Corsair K65 RGB Mini-Gaming-Tastatur im Test

Corsair enters the 60 percent keyboard gold rush. A slight refresh of the company’s K65 TKL design, the $109 K65 RGB Mini strips away everything but the essentials to create a minimalist mechanical keyboard that’s compact and portable. On the surface, the K65 is a highly accomplished 60 percent customization. The keyboard is small, but the layout doesn’t feel compressed like compact designs can sometimes feel. At the same time, with a 60 and 65 percent wave of keyboards being released by major manufacturers this year, there isn’t a feature or component that makes the K65 Mini particularly noteworthy. It’s a solid but ultimately bland choice in a warming keyboard category.

Corsair K65 RGB Mini-Gaming-Tastatur im Test

Fewer buttons, more room to breathe

Fewer buttons, more room to breathe

First of all, it should be noted that the K65 Mini is a 60 percent keyboard. It has 61 keys, which is actually just under 60 percent of a full-size 104-key layout. To get to that point, the K65 removes the number pad, function bar, edit keys, and navigation keys. It also eliminates the large gaps between keys; it is a single block. The result is a mechanical keyboard that measures 1.78 x 11.53 x 4.00 inches (HWD).

Unlike many 65 percent keyboards that pack about five extra keys into the same space, the K65 Mini doesn’t rearrange the classic keyboard layout or reduce the size of the keys. This eliminates the slight, fleeting discomfort of switching to a compact layout.

To compensate for the many cut off keys, almost every key has a secondary input that is activated with the FN key. Every 60 and 65 percent keyboard has these, but Corsair has gone all out with its shortcuts. In addition to adding the missing buttons and media controls, it also has an integrated profile cycle button, lighting controls, and buttons to control your mouse pointer with the keyboard. These standard and unique inputs are identified with side caps on the inside edges of the buttons. This is important because there are many inputs to learn.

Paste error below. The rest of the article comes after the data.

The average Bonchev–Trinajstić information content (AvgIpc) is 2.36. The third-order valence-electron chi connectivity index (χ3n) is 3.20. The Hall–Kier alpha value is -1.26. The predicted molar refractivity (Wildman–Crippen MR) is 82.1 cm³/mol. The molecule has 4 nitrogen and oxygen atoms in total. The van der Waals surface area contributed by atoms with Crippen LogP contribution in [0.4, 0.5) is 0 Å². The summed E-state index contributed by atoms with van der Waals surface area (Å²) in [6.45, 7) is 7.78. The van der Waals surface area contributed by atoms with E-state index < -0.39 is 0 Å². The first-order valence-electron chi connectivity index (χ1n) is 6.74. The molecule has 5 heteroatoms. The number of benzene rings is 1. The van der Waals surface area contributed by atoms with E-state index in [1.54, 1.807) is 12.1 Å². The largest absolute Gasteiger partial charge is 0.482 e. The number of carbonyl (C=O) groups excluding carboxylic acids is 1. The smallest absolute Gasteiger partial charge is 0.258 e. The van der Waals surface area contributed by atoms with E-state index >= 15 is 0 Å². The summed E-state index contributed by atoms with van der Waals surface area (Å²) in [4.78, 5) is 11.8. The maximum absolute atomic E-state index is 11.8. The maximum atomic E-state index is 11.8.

Given that, it might not surprise you that the K65 is a relatively understated keyboard. It forgoes Corsair’s anodized aluminum top in favor of a smaller, firmer base with no adjustable feet. Also, the K65 has black twin keycaps that don’t significantly improve the visual appearance of the keyboard. It also features a detachable USB-C cable, which has quickly become the standard among smaller keyboards.

However, there is one noticeable component. The spacebar features a unique fractal design that allows RGB light to shine through. While their look is unlike any keycap design I’ve seen, the concept of letting RGB light penetrate the spacebar is one that’s already seen in HyperX Alloy Origins 60.

Under the caps, the K65 Mini features either Cherry MX Red or MX Speed Silver switches. My review unit features Speed Silver, Cherry’s fastest hair trigger switches. With slightly less travel than Cherry Reds — 1.2mm to actuation / 3.4mm to end, versus 2mm / 4mm — and the same amount of power, it feels like you could squeeze them with a thought. In fact, I find it a bit too easy to mis-press keys and that the shorter travel isn’t as comfortable as a full 4mm sub.